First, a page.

The Pentagon, which is located in Northern Virginia, spends a much larger chunk of its budget in Virginia than it does in Maryland.

Why, then, did the Council on Economic Priorities conclude that job losses in Maryland looked more serious?

Examining the array of defense programs in Maryland and Virginia, the author of the study, economist John Tepper Marlin, concluded that the ones in Virginia were less likely to be canceled than those in Maryland.

A vast majority of the Pentagon dollars going to Virginia are for shipbuilding programs in the Newport News and Virginia Beach area. The CEP study assumes those programs will avoid the budget ax.

That assumption, however, is challenged by some industry observers who predict that the Pentagon will drop Newport News Shipbuilding as a supplier of the SSN-21 Seawolf attack submarine and consolidate production at the General Dynamics Electric Boat Division in Groton, Conn.

The Pentagon has declined to comment on speculation that such a move is being contemplated, saying the Navy's future ship program is under review and it's too early to make any decisions about shipbuilding needs.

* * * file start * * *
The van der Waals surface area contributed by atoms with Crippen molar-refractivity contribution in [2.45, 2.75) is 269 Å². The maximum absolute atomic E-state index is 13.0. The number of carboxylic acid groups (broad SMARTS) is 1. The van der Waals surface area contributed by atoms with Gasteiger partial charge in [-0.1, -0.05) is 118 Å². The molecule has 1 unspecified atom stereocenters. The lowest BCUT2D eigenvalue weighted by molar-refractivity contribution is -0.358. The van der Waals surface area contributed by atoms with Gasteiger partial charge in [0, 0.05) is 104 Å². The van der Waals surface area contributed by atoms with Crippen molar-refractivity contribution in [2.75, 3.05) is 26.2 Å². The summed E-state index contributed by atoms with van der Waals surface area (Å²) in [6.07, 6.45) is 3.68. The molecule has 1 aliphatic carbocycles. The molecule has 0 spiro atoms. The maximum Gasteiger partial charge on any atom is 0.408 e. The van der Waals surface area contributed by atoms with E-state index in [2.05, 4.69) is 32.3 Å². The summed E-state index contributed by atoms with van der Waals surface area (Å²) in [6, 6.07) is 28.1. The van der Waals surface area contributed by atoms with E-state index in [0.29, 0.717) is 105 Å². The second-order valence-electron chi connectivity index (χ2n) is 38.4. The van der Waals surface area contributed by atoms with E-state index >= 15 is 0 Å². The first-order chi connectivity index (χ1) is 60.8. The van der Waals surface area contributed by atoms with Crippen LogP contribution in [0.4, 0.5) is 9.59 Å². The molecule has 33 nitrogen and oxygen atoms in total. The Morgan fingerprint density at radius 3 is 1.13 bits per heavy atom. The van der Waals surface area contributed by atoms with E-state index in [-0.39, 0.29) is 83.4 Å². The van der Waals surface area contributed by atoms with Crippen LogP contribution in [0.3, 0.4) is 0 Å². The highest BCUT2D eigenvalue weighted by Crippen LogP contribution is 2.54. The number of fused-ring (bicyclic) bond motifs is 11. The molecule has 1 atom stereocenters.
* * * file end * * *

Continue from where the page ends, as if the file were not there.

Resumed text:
If such a move were to occur, however, it would not only affect Newport News Shipbuilding but also the many other Virginia companies that support the work on the Seawolf.

In addition to uncertainty over Pentagon budget cuts, analysts say there is also uncertainty over how the cuts will translate into layoffs. Calculations of the number of jobs lost from budget cuts are rough estimates based on averages in an industry where some programs are extremely labor-intensive and others are highly automated.

Marlin figures that for every $1 billion in defense budget cuts, the United States will lose 25,000 defense jobs. Other groups use similar numbers, with figures ranging from 20,000 to 30,000 jobs lost for every $1 billion cut.